On March 14, he tweeted a photo of availability of toilet papers inside one of the shops in Tehran saying "Shopping today in Tehran. In case you were worried..."

Mostafa, another Tehran resident, 37, who just went shopping on March 15 had the same view and emphasised that, “there’s no need to panic.” 

In response to TRT World’s question on why he isn't stockpiling items, he said, “there’s no reason for stockpiling because it’s of no use. I think there is and there will be no shortage of basic goods.” 

In response to the same question, Fariba, a 55-year-old woman living in the historical city of Isfahan told TRT World that her family buys the things they need every ten days in order to avoid going out and to maintain their self-quarantine. 

However, she added, they refuse to stockpile supplies especially much-consumed items “for the sake of other people who need them too.” 

“Iranians are experienced”   

We spoke with prominent Iranian sociologist Taghi Azadarmaki about why people in his country, unlike developed states such as the US and Australia, have not rushed to stores even as Iran is faces decades-long sanctions that have reached an “unprecedented” level and even targeted food imports to the country.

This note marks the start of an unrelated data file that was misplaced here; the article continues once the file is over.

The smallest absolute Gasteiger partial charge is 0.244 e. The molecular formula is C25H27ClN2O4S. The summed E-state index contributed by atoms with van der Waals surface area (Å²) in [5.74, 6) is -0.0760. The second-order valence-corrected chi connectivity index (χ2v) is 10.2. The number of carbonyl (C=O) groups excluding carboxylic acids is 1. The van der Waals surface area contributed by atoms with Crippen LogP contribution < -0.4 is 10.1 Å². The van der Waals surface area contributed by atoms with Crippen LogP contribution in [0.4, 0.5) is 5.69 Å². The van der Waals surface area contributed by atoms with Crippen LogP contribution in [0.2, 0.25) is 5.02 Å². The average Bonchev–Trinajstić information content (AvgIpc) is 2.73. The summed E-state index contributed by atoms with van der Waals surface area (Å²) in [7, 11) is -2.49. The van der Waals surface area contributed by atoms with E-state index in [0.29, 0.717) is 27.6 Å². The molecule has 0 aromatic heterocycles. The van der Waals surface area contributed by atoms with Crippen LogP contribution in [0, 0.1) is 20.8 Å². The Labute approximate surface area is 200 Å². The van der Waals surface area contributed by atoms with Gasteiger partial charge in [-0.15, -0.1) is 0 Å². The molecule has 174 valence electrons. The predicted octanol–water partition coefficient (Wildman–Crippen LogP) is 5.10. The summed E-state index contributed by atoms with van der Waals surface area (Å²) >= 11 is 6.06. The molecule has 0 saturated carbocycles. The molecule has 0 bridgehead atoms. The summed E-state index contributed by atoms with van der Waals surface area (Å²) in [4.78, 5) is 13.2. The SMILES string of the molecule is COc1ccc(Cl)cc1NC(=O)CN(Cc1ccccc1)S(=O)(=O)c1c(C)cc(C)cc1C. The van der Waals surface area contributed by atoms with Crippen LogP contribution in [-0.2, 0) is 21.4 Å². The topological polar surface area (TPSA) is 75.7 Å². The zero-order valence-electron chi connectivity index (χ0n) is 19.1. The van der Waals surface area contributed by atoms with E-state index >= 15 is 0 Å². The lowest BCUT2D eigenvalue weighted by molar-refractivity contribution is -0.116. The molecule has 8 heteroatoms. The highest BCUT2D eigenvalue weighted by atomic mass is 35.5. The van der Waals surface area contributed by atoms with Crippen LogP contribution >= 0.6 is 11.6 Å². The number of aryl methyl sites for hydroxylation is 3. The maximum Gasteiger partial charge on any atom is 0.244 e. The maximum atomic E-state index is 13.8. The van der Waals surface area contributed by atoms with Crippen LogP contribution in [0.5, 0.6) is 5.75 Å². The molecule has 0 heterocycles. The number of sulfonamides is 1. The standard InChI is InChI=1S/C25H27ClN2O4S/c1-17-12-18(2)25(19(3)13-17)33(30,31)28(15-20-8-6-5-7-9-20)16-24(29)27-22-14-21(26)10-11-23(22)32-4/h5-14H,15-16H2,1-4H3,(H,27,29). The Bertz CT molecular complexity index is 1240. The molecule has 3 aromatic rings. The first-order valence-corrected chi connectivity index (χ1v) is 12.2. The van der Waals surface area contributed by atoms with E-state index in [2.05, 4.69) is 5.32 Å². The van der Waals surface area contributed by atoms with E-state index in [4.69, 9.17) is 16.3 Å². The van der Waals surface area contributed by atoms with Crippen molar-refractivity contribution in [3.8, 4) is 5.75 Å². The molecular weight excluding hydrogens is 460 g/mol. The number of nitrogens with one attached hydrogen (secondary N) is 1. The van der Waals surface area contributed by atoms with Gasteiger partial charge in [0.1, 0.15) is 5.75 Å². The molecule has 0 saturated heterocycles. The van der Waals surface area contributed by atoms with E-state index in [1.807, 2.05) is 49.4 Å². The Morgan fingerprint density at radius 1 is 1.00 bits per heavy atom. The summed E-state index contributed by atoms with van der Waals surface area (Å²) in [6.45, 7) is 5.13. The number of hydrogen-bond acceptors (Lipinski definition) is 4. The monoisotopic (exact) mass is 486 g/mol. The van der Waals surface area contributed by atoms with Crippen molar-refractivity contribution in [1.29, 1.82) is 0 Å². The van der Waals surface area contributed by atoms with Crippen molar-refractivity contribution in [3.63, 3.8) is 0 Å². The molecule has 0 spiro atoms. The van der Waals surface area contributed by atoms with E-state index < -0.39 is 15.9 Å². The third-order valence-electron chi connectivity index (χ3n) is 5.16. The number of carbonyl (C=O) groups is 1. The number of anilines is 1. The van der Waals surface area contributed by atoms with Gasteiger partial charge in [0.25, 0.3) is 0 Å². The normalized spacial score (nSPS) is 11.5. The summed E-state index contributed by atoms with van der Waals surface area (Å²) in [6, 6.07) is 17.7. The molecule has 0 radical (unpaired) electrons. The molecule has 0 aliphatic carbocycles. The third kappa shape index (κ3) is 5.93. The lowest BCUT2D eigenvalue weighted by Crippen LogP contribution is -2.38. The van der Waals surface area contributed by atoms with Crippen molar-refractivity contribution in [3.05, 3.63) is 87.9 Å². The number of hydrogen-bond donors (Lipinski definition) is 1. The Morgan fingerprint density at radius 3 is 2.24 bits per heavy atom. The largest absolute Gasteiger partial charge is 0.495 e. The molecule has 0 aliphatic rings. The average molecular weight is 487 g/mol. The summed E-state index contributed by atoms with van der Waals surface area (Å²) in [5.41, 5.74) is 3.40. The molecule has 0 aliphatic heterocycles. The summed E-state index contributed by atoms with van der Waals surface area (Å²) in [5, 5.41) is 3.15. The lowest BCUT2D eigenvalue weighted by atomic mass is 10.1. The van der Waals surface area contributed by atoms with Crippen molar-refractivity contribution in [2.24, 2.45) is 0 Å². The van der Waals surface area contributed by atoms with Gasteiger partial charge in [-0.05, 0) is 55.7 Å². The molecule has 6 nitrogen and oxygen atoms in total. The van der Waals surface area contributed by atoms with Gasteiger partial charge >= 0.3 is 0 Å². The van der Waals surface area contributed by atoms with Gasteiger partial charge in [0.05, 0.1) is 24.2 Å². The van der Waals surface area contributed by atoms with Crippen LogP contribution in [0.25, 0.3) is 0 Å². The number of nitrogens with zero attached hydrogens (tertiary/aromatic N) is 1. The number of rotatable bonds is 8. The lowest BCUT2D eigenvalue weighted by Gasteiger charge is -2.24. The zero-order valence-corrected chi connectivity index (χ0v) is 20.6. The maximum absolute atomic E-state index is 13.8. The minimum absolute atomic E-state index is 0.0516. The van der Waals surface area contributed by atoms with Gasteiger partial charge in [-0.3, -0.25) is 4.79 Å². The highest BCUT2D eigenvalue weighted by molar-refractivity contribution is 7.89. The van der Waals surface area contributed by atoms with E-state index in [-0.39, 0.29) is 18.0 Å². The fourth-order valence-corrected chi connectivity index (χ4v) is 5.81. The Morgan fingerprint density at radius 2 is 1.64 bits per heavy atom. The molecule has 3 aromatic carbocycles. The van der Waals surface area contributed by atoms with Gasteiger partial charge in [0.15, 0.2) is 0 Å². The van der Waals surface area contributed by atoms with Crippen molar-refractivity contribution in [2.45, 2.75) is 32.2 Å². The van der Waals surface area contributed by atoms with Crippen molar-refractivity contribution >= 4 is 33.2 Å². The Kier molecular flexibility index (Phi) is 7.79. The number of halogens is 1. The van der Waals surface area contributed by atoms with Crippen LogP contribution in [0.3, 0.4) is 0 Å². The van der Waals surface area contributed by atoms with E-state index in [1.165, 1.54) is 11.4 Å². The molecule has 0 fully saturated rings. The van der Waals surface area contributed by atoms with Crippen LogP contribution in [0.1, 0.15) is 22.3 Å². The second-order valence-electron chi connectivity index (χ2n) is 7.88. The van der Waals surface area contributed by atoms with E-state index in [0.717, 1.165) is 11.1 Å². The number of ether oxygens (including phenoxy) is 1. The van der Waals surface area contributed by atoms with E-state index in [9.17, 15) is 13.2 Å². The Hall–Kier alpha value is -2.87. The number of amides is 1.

“The Iranian people have faced a variety of incidents for more than 40 years now and those exposed to difficulties become experienced and their reactions can be predicted and managed. But, in Western societies like the US and Australia - where things are usually normal - when a sudden shock like a possible war or something like the coronavirus outbreak happens, people react quickly and do not think of others.”

In this Tuesday, March 17, 2020, photo, people walk through the mostly closed Tehran's Grand Bazaar, Iran. The new coronavirus ravaging Iran is cutting into celebrations marking the Persian New Year, known as Nowruz.
In this Tuesday, March 17, 2020, photo, people walk through the mostly closed Tehran's Grand Bazaar, Iran. The new coronavirus ravaging Iran is cutting into celebrations marking the Persian New Year, known as Nowruz. (AP)